Marjorie Merriweather Post never had the opportunity to enjoy Patrick O'Connell's Inn at Little Washington, which he founded with his former partner, Reinhardt Lynch, in 1978, just five years after Post's death. It's a fair guess that she would have sampled O'Connell's hospitality if given the chance. As a collector of some of the world's most gorgeous items (think Fabergé eggs and exquisite jewelry), Post certainly had taste. Those five diamonds from AAA for both the inn's accommodations and the dining -- the tip of O'Connell's accolade iceberg -- would have doubtless caught her eye.
(Photo by Sandro)
And while most Washingtonians would have to consider that an overnight at O'Connell's with room and board will likely be a four-figure affair, Post's financial bounty allowed for all of life's finer things.
Despite the error of eras, Post and O'Connell will be meeting, in a sense, this Saturday, Sept. 26. And the gay community is warmly welcomed to the pairing as O'Connell arrives at Post's Hillwood Estate, Museum and Gardens for its annual "Gay Day" to share his insights on entertaining.
"We'll be having a nice discussion about entertaining, my thoughts, recommendations, anecdotes," O'Connell promises before sharing a childhood memory of his mother's entertaining. Her signature dish was something she'd dubbed "Little Nanny Eticoat in her white petticoat." The gastronomic translation amounted to a banana inserted through a pineapple ring, on a bed of lettuce, with a bit of Miracle Whip and a maraschino cherry.
"It was perplexing," says O'Connell. "No one knew quite how to attack it."
Although O'Connell has an appreciation for whimsy, he does not seem to have inherited his mother's culinary mystique. Instead, as he has done with his cookbooks, he will be inspiring his audience to heightened hospitality, sharing many of his "cardinal sins" regarding entertaining, eating and imbibing.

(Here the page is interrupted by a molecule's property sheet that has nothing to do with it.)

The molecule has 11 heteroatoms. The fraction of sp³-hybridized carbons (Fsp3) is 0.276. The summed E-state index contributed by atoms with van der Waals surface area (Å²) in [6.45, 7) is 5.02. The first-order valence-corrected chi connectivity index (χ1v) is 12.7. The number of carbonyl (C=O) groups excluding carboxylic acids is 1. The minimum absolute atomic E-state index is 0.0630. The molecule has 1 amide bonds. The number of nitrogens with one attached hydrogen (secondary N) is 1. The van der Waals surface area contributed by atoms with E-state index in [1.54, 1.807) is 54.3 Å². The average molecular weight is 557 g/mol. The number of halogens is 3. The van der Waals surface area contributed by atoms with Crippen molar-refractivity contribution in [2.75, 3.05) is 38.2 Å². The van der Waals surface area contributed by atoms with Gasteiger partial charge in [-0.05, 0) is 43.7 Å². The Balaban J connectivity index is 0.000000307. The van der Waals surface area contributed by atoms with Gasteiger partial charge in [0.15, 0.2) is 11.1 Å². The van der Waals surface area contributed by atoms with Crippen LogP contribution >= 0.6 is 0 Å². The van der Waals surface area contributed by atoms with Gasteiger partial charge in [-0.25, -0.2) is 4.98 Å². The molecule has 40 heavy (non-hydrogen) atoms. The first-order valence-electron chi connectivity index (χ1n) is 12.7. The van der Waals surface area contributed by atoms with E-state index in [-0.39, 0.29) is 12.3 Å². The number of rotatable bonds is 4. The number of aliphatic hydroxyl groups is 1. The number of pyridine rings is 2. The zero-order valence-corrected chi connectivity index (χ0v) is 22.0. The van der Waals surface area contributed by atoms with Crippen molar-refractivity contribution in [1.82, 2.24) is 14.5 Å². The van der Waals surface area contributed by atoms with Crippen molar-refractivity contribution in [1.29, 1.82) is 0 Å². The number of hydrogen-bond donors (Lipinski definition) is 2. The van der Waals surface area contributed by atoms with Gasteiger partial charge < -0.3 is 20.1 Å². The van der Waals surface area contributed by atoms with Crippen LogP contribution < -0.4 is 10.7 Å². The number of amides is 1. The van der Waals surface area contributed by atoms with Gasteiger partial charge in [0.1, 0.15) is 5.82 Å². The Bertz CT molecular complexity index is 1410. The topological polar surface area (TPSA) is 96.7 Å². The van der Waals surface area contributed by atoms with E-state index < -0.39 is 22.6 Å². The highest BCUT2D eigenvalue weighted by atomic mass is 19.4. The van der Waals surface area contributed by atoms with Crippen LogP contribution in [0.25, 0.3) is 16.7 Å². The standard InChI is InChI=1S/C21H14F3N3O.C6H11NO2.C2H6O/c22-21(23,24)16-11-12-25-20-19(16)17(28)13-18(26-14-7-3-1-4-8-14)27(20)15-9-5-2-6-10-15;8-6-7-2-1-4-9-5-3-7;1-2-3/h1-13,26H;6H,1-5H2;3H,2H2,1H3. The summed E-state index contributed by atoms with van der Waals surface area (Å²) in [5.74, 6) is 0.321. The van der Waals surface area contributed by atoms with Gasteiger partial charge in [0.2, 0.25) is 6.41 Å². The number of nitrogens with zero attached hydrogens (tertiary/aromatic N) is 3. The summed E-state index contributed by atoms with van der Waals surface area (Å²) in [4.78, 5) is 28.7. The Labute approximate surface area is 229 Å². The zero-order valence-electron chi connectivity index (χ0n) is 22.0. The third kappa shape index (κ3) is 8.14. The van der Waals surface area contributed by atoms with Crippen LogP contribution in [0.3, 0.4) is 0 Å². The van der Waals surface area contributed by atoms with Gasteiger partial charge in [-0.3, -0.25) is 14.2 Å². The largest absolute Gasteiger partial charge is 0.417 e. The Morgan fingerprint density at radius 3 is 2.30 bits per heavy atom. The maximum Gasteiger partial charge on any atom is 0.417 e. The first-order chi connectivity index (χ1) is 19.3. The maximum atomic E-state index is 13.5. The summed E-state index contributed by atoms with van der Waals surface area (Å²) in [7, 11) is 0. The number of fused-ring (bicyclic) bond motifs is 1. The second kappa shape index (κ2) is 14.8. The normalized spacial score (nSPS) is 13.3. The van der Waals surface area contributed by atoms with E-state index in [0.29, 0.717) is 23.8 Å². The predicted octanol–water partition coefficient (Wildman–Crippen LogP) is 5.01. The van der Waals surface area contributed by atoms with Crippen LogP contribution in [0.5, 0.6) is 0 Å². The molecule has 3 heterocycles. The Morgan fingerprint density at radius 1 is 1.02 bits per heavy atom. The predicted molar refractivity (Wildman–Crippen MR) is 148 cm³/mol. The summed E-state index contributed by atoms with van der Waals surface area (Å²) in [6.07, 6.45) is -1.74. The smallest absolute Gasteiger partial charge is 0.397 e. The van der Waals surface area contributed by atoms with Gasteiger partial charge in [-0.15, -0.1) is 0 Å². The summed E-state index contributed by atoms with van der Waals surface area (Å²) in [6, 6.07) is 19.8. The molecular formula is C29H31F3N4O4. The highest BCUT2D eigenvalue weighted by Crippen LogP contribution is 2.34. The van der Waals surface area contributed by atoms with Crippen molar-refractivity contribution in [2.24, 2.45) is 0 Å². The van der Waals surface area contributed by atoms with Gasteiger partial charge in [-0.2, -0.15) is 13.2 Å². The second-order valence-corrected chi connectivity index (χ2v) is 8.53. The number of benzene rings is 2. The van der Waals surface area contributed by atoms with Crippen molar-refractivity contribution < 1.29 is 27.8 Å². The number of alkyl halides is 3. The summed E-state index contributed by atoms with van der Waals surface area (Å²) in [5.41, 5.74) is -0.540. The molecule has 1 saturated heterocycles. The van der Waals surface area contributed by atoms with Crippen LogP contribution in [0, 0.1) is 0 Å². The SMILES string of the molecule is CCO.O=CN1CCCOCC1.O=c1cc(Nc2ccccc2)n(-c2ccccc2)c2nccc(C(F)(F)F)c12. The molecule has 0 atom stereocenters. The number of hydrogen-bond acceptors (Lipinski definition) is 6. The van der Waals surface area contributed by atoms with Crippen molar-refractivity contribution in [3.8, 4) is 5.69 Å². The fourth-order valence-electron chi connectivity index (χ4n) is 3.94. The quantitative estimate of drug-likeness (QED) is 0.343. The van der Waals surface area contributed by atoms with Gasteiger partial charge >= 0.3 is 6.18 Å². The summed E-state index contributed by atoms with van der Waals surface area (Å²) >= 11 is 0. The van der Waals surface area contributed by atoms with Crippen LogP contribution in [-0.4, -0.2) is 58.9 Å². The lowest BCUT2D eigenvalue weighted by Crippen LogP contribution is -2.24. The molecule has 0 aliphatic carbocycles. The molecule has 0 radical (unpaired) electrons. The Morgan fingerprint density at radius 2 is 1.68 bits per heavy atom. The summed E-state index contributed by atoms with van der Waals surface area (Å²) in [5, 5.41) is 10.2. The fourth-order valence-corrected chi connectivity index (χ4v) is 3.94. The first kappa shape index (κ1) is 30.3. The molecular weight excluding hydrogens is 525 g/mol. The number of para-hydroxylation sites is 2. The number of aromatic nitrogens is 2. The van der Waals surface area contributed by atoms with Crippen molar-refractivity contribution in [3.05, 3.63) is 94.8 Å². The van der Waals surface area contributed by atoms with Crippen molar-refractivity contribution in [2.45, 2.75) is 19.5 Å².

One such trespass, according to O'Connell, is paper plates. "Especially the ones with dividers. Except if you're entertaining friends from the penitentiary."
Of course, there will certainly be discussion of the food itself, from "the pope of American cuisine," as O'Connell was crowned by the late vintner, Robert Mondavi. With a hint of autumn around the corner, for example, O'Connell is setting his sights on the humble rutabaga.
"They have that golden color that's hypnotic. It looks like fall, tastes like fall. And apple-rutabaga soup is so simple to make. If freezes perfectly. If you puree it and strain it, it has a very elegant texture. It's the elusive balance of all these different flavors."
Along with O'Connell, Gay Day at Hillwood includes the chance to look at some of the rooms generally closed to the public, square dancing with the Lambda Squares, and "Punch on the Portico." O'Connell's talks, at 1:30 and 3 p.m., are bound to be popular, so call ahead to reserve space. No need to pick up his latest Patrick O'Connell's Refined American Cuisine beforehand though, as the Hillwood Museum Shop is stocking up.
Gay Day at Hillwood Estate, Museum and Gardens runs from 10 a.m. to 5 p.m., Saturday, Sept. 26, with special "family hours" from 10 a.m. to noon. Admission is $12. From noon to 5 p.m., general admission is $18, $12 for members, $7 for students. There is no admission fee for those younger than 18. To reserve space at an O'Connell presentation, call 202-686-5807 or e-mail . For more about Hillwood, visit www.hillwoodmuseum.org.
For more about the Inn at Little Washington, call 540-675-3800 or visit www.theinnatlittlewashington.com.
Chef Patrick O'Connell's Apple Rutabaga Soup
Apple Rutabaga Soup
Makes 2 quarts, 6-8 servings
Chef's note: Water or vegetable stock may be successfully substituted for the chicken stock if you wish to make this soup vegetarian, or if you don't want to bother making chicken stock.
1 stick (1/4 pound) butter
1 cup onion, roughly chopped
1 cup Granny Smith apple, peeled, cored and roughly chopped
1 cup rutabaga, peeled and roughly chopped
1 cup butternut squash, peeled, seeded and roughly chopped
1 cup carrots, peeled and roughly chopped
1 cup sweet potato, peeled and roughly chopped
1 quart good chicken stock
2 cups heavy cream
1/4 cup maple syrup
Salt and cayenne pepper to taste
In a large saucepan over medium-high heat, melt the butter. Add the onion, apple, rutabaga, squash, carrots and sweet potato and cook, stirring occasionally, until the onions are translucent. Add the chicken stock and bring to a boil. Simmer for 20 to 25 minutes or until all of the vegetables are cooked through and tender.
Puree the vegetables in a blender or food processor. Strain through a fine mesh sieve into the same pot you used to cook the vegetables. Add the cream, maple syrup, salt and cayenne pepper. Return the pot to the stove, bring the soup to a simmer, and serve.